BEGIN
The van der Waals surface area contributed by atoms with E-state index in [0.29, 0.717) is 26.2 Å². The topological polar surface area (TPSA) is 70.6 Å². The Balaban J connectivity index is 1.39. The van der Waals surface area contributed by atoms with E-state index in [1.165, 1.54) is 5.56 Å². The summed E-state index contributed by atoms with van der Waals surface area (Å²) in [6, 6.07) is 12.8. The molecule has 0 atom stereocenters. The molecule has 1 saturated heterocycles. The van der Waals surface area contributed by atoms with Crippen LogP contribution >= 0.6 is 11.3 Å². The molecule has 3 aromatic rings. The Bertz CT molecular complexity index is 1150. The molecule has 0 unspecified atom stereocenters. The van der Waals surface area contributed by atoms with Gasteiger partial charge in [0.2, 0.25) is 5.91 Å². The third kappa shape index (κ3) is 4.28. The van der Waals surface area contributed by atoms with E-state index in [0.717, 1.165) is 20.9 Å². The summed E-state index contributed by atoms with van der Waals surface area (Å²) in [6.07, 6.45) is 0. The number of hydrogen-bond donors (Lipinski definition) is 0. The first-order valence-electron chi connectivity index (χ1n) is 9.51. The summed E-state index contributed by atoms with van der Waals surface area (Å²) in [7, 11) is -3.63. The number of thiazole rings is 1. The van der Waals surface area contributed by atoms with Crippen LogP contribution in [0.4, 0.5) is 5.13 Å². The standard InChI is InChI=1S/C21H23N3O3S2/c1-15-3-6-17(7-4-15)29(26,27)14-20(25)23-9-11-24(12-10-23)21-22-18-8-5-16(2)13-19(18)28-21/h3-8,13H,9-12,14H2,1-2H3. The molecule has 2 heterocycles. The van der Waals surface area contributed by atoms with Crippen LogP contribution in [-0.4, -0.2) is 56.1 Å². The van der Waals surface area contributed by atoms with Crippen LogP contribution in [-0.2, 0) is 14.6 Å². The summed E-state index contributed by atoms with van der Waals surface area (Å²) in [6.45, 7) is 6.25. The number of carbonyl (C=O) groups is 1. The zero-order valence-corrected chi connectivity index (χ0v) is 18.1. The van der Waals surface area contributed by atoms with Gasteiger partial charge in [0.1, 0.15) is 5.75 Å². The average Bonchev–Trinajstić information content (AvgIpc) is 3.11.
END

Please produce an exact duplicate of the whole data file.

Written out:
The van der Waals surface area contributed by atoms with E-state index in [0.29, 0.717) is 26.2 Å². The topological polar surface area (TPSA) is 70.6 Å². The Balaban J connectivity index is 1.39. The van der Waals surface area contributed by atoms with E-state index in [1.165, 1.54) is 5.56 Å². The summed E-state index contributed by atoms with van der Waals surface area (Å²) in [6, 6.07) is 12.8. The molecule has 0 atom stereocenters. The molecule has 1 saturated heterocycles. The van der Waals surface area contributed by atoms with Crippen LogP contribution >= 0.6 is 11.3 Å². The molecule has 3 aromatic rings. The Bertz CT molecular complexity index is 1150. The molecule has 0 unspecified atom stereocenters. The van der Waals surface area contributed by atoms with Gasteiger partial charge in [0.2, 0.25) is 5.91 Å². The third kappa shape index (κ3) is 4.28. The van der Waals surface area contributed by atoms with E-state index in [0.717, 1.165) is 20.9 Å². The summed E-state index contributed by atoms with van der Waals surface area (Å²) in [6.07, 6.45) is 0. The number of hydrogen-bond donors (Lipinski definition) is 0. The first-order valence-electron chi connectivity index (χ1n) is 9.51. The summed E-state index contributed by atoms with van der Waals surface area (Å²) in [7, 11) is -3.63. The number of thiazole rings is 1. The van der Waals surface area contributed by atoms with Crippen LogP contribution in [0.4, 0.5) is 5.13 Å². The standard InChI is InChI=1S/C21H23N3O3S2/c1-15-3-6-17(7-4-15)29(26,27)14-20(25)23-9-11-24(12-10-23)21-22-18-8-5-16(2)13-19(18)28-21/h3-8,13H,9-12,14H2,1-2H3. The molecule has 2 heterocycles. The van der Waals surface area contributed by atoms with Crippen LogP contribution in [-0.4, -0.2) is 56.1 Å². The van der Waals surface area contributed by atoms with Crippen LogP contribution in [-0.2, 0) is 14.6 Å². The summed E-state index contributed by atoms with van der Waals surface area (Å²) in [6.45, 7) is 6.25. The number of carbonyl (C=O) groups is 1. The zero-order valence-corrected chi connectivity index (χ0v) is 18.1. The van der Waals surface area contributed by atoms with Gasteiger partial charge in [0.1, 0.15) is 5.75 Å². The average Bonchev–Trinajstić information content (AvgIpc) is 3.11.